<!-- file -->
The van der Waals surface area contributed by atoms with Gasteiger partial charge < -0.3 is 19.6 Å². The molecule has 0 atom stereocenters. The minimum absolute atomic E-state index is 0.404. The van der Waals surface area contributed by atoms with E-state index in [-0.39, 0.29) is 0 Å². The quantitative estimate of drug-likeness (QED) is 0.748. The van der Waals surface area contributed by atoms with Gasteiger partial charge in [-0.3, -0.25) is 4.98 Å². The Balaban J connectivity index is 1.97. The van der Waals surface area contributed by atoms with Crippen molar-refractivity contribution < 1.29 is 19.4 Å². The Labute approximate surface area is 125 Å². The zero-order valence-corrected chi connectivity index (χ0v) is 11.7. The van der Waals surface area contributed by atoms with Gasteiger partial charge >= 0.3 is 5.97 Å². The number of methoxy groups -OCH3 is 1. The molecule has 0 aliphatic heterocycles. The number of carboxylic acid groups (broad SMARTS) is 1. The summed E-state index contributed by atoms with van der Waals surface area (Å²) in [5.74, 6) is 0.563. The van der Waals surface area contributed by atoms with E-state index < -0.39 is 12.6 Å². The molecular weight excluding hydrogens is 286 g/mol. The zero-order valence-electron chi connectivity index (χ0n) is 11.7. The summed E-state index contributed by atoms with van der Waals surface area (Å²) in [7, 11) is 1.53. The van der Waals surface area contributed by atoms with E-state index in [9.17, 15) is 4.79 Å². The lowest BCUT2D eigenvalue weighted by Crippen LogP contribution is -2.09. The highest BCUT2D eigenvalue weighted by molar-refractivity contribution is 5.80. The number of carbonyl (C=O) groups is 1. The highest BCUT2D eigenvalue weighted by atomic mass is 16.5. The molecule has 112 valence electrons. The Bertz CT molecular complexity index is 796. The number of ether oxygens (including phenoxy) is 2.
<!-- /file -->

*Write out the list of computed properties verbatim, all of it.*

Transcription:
The van der Waals surface area contributed by atoms with Gasteiger partial charge < -0.3 is 19.6 Å². The molecule has 0 atom stereocenters. The minimum absolute atomic E-state index is 0.404. The van der Waals surface area contributed by atoms with E-state index in [-0.39, 0.29) is 0 Å². The quantitative estimate of drug-likeness (QED) is 0.748. The van der Waals surface area contributed by atoms with Gasteiger partial charge in [-0.3, -0.25) is 4.98 Å². The Balaban J connectivity index is 1.97. The van der Waals surface area contributed by atoms with Crippen molar-refractivity contribution < 1.29 is 19.4 Å². The Labute approximate surface area is 125 Å². The zero-order valence-corrected chi connectivity index (χ0v) is 11.7. The van der Waals surface area contributed by atoms with Gasteiger partial charge >= 0.3 is 5.97 Å². The number of methoxy groups -OCH3 is 1. The molecule has 0 aliphatic heterocycles. The number of carboxylic acid groups (broad SMARTS) is 1. The summed E-state index contributed by atoms with van der Waals surface area (Å²) in [5.74, 6) is 0.563. The van der Waals surface area contributed by atoms with E-state index < -0.39 is 12.6 Å². The molecular weight excluding hydrogens is 286 g/mol. The zero-order valence-electron chi connectivity index (χ0n) is 11.7. The summed E-state index contributed by atoms with van der Waals surface area (Å²) in [7, 11) is 1.53. The van der Waals surface area contributed by atoms with E-state index in [9.17, 15) is 4.79 Å². The lowest BCUT2D eigenvalue weighted by Crippen LogP contribution is -2.09. The highest BCUT2D eigenvalue weighted by molar-refractivity contribution is 5.80. The number of carbonyl (C=O) groups is 1. The highest BCUT2D eigenvalue weighted by atomic mass is 16.5. The molecule has 112 valence electrons. The Bertz CT molecular complexity index is 796. The number of ether oxygens (including phenoxy) is 2.